Whether a coder or a consultant, if you are working on a freelance basis, you will occasionally find yourself involved with a client who has a rather eccentric view of your professional relationship. They may ring you at all hours of the day or night, changing the details of your brief. They might ask you to come into their offices on weekends to “talk things over” before giving you yet more work to do. They might even demand a discount because after doing the extra work, the original deadline for the project has passed. At the end of it all, they might even refuse to pay you.
Now, there are always going to be people who suppose that because they’ve hired you, they can take the mickey. These are the same kind of people who assume they can be rude to waiters because they are paying for a meal. In most cases however, rather than being the kind of person who should never order soup, such unhappy circumstances are more to do with a lack of clear communication before you started work. If you had laid out your terms and conditions in a contract, you’d probably find your working life much easier.
At its most basic, a contract is a written record showing that your services have been engaged by your client for a specific project. What it can also do is detail when the work is going to start, how long it is anticipated to last for, what should happen in the case of a major change in circumstance, and how much you are going to get paid. If you don’t need to wave it under your client’s nose, at least both of you have the peace of mind of knowing what is going on. If they worst comes to the worst, you have a legally binding document to use against them in court.
You can write your contract informally, or have it drawn up by a fancy lawyer, but no matter how many clauses and sub-clauses it has, there will be some details that should be included no matter how big or small the project. These are:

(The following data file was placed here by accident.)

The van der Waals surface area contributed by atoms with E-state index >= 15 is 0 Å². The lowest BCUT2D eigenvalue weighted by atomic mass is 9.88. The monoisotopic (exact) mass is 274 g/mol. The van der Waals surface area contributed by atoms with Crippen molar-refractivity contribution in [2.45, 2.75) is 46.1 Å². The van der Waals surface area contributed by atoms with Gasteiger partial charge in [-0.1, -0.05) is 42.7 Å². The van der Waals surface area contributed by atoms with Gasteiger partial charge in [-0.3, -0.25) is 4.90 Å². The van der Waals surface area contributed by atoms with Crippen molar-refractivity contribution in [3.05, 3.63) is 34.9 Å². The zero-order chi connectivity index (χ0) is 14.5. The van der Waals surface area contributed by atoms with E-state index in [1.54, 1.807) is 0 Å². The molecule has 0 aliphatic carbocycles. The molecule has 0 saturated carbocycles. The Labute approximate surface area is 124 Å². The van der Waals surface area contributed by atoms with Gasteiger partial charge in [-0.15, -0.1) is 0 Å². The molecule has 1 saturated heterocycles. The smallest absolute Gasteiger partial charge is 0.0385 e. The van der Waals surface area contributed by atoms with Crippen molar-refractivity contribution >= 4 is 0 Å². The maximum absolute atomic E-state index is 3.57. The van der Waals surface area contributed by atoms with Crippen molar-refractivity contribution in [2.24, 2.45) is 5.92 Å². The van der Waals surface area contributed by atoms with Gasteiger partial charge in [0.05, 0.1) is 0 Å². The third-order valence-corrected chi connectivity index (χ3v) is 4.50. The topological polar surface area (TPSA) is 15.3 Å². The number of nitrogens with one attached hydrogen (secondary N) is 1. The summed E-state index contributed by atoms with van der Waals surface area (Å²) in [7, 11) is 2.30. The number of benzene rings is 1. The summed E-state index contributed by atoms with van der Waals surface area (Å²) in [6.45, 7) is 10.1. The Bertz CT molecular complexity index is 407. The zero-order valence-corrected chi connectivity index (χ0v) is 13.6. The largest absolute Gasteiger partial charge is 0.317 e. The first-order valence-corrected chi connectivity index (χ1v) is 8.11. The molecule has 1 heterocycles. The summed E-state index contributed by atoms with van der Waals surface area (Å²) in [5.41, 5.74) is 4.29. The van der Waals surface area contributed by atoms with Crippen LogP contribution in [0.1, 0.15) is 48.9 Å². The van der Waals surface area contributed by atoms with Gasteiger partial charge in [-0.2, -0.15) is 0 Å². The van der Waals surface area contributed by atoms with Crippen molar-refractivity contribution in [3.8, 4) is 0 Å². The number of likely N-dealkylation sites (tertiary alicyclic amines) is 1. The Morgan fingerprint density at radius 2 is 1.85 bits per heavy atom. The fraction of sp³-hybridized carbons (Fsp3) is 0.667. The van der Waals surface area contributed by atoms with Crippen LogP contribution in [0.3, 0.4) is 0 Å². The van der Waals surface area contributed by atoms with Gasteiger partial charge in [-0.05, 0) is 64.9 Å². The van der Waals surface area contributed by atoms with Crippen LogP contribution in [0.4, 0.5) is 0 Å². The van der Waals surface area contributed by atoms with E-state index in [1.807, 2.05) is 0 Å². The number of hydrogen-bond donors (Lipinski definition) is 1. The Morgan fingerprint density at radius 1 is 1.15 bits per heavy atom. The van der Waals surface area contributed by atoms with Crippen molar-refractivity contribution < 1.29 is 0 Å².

- Project details. You should describe what the project involves and the estimated timeframe within which it will be completed
- Role and responsibility. Here you should detail what you are responsible for within the scope of the project, which details of it you are answerable for, and how you will carry out these duties
- Fees. You should be quite clear about what you expect to be paid, and also any additional costs that you may incur, for instance for materials or professional printing
- Additional charges. It is always a good idea to have the threat of these at the back of your client’s mind. You can stipulate how much extra money may be imposed to the final bill should the project overrun or the client significantly alter your brief
- Contingency arrangements. Obviously you don’t want to, but either you or your client may need to bring the project to a premature end. Outline how this will be handled should this happen, and how the bill for the work you have completed will be calculated
Other things you might want to include are the days and hours you work, especially if you are working across cultures and timezones; also, it might also be an idea to state which means of communication you’re happy working with. I, for instance, am happier using IM and email than the phone, especially as I listen to obnoxiously loud music when I’m working.
In some areas, you should also include a substitution clause in your contract, stating that you can get somebody else to do the work in your stead. Some tax departments use this clause to distinguish between a true freelancer and a contracted employee.
If most of your contracts tend to be similar, it’s a good idea to spend some time writing up a template contract that will only need a little amendment before being sent out to clients. It may seem daunting, but Deb at the Freelance Writing Jobs Network put together a handy bunch of templates to get you started. You can use them as inspiration or rejig them to suit your own purposes. Nevertheless, always take care to make sure you’re happy with the terms and conditions that you’ve outlined before you send them to your clients for confirmation.
[Image by Mia3Mom]